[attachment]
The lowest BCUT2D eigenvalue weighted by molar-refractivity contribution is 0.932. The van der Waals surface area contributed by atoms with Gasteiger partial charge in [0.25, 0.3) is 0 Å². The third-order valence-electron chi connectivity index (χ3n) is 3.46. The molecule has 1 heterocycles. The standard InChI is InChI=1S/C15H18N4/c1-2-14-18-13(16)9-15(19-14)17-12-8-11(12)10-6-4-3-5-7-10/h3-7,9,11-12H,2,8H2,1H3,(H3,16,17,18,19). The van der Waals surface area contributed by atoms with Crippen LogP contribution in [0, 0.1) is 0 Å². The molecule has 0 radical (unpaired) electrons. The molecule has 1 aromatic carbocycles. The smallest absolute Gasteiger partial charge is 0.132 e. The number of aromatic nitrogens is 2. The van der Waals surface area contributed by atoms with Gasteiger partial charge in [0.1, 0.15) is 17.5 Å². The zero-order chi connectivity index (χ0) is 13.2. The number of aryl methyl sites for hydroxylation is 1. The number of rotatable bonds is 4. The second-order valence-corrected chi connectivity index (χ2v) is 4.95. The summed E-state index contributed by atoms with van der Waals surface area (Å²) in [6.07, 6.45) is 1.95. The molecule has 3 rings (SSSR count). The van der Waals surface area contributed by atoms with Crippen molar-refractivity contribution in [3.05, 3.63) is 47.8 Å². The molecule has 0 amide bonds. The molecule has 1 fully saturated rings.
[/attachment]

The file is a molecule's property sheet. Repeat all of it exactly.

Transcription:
The lowest BCUT2D eigenvalue weighted by molar-refractivity contribution is 0.932. The van der Waals surface area contributed by atoms with Gasteiger partial charge in [0.25, 0.3) is 0 Å². The third-order valence-electron chi connectivity index (χ3n) is 3.46. The molecule has 1 heterocycles. The standard InChI is InChI=1S/C15H18N4/c1-2-14-18-13(16)9-15(19-14)17-12-8-11(12)10-6-4-3-5-7-10/h3-7,9,11-12H,2,8H2,1H3,(H3,16,17,18,19). The van der Waals surface area contributed by atoms with Crippen LogP contribution in [0, 0.1) is 0 Å². The molecule has 0 radical (unpaired) electrons. The molecule has 1 aromatic carbocycles. The smallest absolute Gasteiger partial charge is 0.132 e. The number of aromatic nitrogens is 2. The van der Waals surface area contributed by atoms with Gasteiger partial charge in [0.1, 0.15) is 17.5 Å². The zero-order chi connectivity index (χ0) is 13.2. The number of aryl methyl sites for hydroxylation is 1. The number of rotatable bonds is 4. The second-order valence-corrected chi connectivity index (χ2v) is 4.95. The summed E-state index contributed by atoms with van der Waals surface area (Å²) in [6.07, 6.45) is 1.95. The molecule has 3 rings (SSSR count). The van der Waals surface area contributed by atoms with Crippen molar-refractivity contribution in [3.05, 3.63) is 47.8 Å². The molecule has 0 amide bonds. The molecule has 1 fully saturated rings.